A SONG about Nelson Mandela, by Underberg composer-producer Don Clarke and former Durban lyricist Karl “Kalla” Bremer, has won the grand prize in the 15th annual Great American Song Contest.
It beat compositions by more than 1 600 songwriters from 44 countries to mark the first time an American has not won the contest.
The rousing ballad with gospel overtones, called The Long Walk Is Over, first won the adult contemporary category and was then announced best song overall yesterday.
Clarke and Bremer won $1 000 cash, software and subscriptions to online sites.
Top music industry judges determine the 45 winners who get prizes in 11 categories.
“The Long Walk Is Over is perhaps the most remarkable and beautiful song we’ve discovered in the event’s history,” said contest executive director Steve Cahill.
Clarke said Bremer sent him the lyrics a decade ago.
“I wrote the tune, modified a few lyrics and put together a rough demo which lay around for years. A friend presented it to The Soweto Gospel Choir, who were keen to record it, but only with the blessing of The Nelson Mandela Foundation.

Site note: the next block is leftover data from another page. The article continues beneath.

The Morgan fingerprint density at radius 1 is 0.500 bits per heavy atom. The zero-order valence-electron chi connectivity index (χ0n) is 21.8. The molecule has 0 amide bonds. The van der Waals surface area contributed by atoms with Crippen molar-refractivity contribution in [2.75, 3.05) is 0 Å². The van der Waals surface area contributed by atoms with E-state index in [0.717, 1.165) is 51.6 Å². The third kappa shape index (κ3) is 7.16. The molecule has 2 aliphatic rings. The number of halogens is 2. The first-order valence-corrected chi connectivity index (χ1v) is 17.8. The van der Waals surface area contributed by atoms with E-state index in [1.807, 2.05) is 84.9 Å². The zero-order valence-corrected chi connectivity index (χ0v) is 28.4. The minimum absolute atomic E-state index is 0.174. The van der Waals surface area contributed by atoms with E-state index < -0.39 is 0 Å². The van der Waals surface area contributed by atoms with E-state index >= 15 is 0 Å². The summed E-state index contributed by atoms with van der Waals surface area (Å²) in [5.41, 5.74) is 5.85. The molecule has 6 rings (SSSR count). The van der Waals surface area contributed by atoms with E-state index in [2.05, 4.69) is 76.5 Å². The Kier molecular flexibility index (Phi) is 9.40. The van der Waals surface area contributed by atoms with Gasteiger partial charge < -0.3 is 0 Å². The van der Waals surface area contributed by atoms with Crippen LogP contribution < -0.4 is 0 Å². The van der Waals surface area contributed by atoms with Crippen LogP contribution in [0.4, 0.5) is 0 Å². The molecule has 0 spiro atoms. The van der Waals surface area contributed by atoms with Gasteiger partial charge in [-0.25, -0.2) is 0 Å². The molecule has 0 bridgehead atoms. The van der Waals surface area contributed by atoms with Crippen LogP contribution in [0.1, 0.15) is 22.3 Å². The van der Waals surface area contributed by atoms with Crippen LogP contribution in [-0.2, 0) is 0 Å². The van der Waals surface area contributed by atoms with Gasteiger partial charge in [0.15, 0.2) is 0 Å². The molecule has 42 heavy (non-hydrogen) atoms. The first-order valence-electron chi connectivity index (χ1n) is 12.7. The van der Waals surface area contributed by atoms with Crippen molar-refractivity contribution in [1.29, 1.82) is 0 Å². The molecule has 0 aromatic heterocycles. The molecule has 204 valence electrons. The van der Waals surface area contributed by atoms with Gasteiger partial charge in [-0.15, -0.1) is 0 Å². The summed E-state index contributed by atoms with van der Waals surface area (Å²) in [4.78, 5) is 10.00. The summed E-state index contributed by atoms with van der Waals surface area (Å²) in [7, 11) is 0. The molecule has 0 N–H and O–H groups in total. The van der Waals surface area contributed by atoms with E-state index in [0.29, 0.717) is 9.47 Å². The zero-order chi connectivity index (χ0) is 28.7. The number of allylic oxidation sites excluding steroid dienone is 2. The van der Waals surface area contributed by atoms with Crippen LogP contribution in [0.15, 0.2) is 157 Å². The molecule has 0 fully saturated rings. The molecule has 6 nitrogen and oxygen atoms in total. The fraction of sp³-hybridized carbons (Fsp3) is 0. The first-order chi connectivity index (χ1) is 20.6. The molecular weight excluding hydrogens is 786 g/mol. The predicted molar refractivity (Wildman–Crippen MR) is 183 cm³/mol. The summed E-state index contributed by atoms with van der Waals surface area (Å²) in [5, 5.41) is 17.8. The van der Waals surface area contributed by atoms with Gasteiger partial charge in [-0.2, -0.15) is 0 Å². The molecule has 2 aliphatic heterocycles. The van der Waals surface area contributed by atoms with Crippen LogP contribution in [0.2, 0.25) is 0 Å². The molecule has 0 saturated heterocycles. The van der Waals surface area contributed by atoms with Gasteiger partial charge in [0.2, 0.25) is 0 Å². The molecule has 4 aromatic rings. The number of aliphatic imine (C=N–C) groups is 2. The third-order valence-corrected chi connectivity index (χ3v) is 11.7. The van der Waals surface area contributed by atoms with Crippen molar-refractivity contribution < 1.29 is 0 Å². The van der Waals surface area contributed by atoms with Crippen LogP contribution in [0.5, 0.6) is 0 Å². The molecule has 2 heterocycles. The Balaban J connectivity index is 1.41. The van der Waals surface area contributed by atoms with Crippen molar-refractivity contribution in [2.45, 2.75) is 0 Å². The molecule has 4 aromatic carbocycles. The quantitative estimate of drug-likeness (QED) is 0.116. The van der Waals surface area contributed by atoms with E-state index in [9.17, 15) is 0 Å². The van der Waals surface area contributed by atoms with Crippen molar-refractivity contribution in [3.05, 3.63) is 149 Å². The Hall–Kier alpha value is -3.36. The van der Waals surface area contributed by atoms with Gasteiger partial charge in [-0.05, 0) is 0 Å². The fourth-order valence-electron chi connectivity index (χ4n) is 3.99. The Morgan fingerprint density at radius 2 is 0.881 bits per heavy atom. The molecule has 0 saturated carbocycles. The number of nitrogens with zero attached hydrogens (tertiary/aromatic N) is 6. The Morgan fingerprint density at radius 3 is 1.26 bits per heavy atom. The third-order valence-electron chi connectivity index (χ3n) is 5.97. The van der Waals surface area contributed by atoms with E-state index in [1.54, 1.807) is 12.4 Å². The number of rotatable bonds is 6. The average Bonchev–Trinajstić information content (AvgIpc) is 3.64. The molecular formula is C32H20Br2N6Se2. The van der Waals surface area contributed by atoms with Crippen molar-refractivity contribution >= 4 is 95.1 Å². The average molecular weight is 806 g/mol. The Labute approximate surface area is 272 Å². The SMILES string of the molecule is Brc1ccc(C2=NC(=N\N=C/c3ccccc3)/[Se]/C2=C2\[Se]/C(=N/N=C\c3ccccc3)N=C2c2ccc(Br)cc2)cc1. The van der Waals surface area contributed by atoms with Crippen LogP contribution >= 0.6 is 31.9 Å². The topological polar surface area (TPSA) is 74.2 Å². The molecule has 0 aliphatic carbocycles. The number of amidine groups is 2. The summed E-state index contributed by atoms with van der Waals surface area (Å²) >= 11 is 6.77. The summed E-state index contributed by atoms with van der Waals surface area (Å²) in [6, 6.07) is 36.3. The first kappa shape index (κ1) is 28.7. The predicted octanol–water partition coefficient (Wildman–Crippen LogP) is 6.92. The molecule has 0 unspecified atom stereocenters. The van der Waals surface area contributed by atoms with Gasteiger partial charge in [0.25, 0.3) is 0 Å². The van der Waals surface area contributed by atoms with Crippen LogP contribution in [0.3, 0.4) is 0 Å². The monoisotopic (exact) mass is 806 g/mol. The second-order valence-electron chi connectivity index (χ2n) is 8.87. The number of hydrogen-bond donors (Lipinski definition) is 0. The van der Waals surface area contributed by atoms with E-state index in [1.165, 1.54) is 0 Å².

“The foundation told me they could not officially sanction the song, so the choir withdrew.
“We decided to polish the demo and complete the production, using a small Underberg choir I was working with at the time and a few other singers. The song even features children from Underberg Junior School.”
Clarke said The Long Walk Is Over was a tribute to a great man.
“I picked up a lot of flak over the years for writing a tribute to someone who was not yet dead, and most record industry players walked away from it. But I am proud to have been part of this musical tribute to one of the greatest people who ever lived.”
This is not the first time Clarke, who writes most of the music and songs for comedian Leon Schuster’s movies, has won a songwriting contest.
In 1986, his Sanbonani won the first South African Song Competition, then became a hit for PJ Powers.
In 2009 he won a competition to find a song for the 20th anniversary of the Splashy Fen music festival with his composition Hey Na Splashy.
The next year the SABC launched a competition to find a Bafana Bafana song for the 2010 World Cup and out of more than 9 000 entries his Kick It Up! emerged the winner.
Bremer was a Durban anaesthetist when he met Clarke years ago and used his recording studio to have some of his lyrics put to music.
A long partnership has seen these two produce songs for artists such as Laurika Rauch, Danie Niehaus and Kevin Leo.
Now retired and living in Hermanus in the Western Cape, Bremer still does music collaborations with Clarke. - The Mercury